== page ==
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Literacy Tests: Logan defends an unpopular practice

Lydia Schertz

Lydia Schertz

Carter Reiter, Managing Editor

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This year at Durango High School, a new series of tests have been implemented into the curriculum: literacy assessments.

“I think that it’s good that they are making sure we can write in all the different subjects, but I feel like the way that the literary tests are formatted and graded isn’t effective because, based on what we’re learning, they don’t actually relate,” said Sr. Alison Hall.

There has been some controversy about the tests and their effectiveness from students perspectives, but there is a much broader and more impactful reasoning behind the tests than the eye of a pupil can see.

“The goal of the tests is that every teacher in the building understands that no matter what the discipline, no matter what the dynamics of the classroom, as a teacher, students need to be able to read, write, listen, speak, and think in every class,” said Robert Logan, a Teacher on Special Assignment at DHS, and the man to talk to about the literacy assessments.

The long term function of the data collected from the literacy assessments is abundant, but at this moment, the initiative is to practice executing the collection of data so that the strategy can be used in the future to the greatest benefit for both students and teachers.

“The intent initially and where we are currently, is to practice, not only doing something that has meaning to not only the teacher and the student, but can also gather data to begin to interpret data. This is as much about the teachers learning how to assess, gather, interpret and apply data back into the classroom for instruction,” said Logan.

In order to collect the most accurate data, teachers have been instructed to not make a “special occasion” for the assessments, but instead use skills already demonstrated in the curriculum as assessments. For example, the history department uses a format for their assessments that they use to analyze primary documents. The analytical strategy is completed in class and the results are compiled and interpreted as data, without disturbing or breaking the routine of the class in any unique or disruptive way.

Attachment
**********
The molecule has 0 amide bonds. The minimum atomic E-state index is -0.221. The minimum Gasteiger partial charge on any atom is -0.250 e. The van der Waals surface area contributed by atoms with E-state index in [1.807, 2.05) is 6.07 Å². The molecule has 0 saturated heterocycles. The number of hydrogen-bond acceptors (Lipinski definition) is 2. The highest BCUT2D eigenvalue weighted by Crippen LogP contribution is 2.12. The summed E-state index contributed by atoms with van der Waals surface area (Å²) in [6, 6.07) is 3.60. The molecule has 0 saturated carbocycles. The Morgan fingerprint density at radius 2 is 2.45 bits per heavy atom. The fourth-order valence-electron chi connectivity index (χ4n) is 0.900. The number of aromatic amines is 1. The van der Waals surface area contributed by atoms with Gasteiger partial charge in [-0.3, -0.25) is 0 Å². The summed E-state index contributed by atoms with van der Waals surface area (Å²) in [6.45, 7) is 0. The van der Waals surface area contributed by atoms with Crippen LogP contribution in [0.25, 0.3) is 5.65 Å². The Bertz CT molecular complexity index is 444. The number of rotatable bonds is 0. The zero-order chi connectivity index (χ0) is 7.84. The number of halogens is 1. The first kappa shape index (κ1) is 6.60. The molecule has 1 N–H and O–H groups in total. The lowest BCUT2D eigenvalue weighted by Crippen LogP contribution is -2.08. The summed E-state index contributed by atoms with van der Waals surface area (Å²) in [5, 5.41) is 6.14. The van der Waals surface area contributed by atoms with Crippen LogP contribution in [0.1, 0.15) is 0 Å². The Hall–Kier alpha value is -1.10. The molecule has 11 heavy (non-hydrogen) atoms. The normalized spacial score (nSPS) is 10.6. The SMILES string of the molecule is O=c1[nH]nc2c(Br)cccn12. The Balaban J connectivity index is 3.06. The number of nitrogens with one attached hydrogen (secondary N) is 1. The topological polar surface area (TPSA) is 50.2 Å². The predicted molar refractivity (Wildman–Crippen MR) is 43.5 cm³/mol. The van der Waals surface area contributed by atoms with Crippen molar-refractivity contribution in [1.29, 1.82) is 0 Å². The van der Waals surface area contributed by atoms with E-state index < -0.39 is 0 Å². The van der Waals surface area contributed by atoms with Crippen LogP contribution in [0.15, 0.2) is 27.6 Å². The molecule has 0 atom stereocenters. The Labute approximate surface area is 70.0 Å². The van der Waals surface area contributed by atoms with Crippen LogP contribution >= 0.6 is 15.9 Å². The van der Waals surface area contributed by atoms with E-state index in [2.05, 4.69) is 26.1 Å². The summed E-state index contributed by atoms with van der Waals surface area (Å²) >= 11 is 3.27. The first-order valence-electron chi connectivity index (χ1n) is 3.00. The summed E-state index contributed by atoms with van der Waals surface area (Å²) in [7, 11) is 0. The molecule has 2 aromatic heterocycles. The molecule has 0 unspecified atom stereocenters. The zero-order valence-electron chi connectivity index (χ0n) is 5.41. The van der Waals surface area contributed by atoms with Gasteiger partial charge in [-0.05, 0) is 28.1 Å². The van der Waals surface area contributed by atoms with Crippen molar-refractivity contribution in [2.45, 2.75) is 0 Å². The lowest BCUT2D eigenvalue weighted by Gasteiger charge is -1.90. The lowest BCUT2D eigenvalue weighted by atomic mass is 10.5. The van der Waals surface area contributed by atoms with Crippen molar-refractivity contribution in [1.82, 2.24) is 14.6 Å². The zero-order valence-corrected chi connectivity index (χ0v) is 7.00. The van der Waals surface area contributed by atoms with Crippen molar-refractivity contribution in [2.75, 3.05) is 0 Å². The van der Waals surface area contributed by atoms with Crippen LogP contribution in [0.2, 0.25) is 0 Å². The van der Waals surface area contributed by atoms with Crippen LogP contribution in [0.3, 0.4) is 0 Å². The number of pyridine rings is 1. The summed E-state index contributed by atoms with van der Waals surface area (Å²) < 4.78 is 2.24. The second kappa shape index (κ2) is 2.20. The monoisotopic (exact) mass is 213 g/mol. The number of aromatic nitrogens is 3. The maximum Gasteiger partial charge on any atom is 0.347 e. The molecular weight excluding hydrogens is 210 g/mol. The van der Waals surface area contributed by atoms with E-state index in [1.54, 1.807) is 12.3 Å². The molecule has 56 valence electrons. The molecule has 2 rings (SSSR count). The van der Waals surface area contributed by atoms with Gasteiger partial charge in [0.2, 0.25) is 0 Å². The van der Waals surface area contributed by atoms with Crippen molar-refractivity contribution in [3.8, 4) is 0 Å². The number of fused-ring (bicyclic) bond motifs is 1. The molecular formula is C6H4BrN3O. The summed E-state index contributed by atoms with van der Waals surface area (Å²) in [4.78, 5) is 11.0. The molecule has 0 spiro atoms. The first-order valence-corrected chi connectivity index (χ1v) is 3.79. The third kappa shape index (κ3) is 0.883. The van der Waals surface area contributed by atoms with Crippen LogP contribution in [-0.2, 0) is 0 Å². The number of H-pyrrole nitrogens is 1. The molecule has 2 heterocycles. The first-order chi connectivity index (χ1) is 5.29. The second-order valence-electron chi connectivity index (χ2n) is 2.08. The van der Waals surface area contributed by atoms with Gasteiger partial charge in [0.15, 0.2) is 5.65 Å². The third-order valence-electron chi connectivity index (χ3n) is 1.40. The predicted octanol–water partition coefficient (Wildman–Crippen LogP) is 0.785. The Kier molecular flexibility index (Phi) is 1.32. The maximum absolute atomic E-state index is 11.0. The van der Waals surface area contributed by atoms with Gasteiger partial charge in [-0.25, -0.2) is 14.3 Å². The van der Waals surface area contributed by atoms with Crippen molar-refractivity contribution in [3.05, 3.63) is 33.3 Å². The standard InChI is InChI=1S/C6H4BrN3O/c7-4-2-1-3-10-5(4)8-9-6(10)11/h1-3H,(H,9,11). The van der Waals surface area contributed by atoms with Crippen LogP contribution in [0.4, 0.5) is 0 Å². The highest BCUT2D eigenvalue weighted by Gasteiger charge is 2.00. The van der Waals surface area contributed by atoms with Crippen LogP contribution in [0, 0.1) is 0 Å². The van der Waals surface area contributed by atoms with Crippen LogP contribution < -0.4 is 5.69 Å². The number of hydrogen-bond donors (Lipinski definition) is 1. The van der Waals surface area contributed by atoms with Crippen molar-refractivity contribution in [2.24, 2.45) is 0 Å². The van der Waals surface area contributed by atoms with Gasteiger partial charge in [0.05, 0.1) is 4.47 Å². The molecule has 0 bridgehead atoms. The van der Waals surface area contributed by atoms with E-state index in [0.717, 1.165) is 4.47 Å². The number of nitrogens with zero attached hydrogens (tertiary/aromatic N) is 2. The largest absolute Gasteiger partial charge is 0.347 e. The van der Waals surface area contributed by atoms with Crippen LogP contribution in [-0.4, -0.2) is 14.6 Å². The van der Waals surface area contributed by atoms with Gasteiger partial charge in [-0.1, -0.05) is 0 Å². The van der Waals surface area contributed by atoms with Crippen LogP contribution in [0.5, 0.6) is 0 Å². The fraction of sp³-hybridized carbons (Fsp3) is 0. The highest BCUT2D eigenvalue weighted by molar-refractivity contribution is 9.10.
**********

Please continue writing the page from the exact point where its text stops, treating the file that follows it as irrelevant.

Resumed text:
Logan said, “Our freshmen class coming in are going to see more and more standard based grading, as far as, how the students manifest their understanding, as opposed to [the senior class], who, to some extent, are based off of attendance or productivity or the work students do in class. So, there’s a transition going on within the district and within the building to move to that norm.”

Literacy assessments are not designed to be a hassle; but instead, designed to be used as a tool in the present and future so that teachers may be better equipped to teach students and to use the data collected from the assessments to adapt to different strategies so that students are better equipped to learn.

“The benefit on the students side is to be consistently evaluated in any class that they are learning in, as well as comprehending the ideas and the importance of literacy. Practicing literacy repeatedly is not necessarily a bad thing, especially when they are housed within the curriculum a teacher is already running within the class. Done right, a student should not even know any difference,” said Logan.

As DHS evolves to house students whose graduation requirements are shifting to a more proficiency based scale, the literacy assessments are better equipping teachers to teach material that is relevant to the curriculum so that students may have a greater chances of passing.

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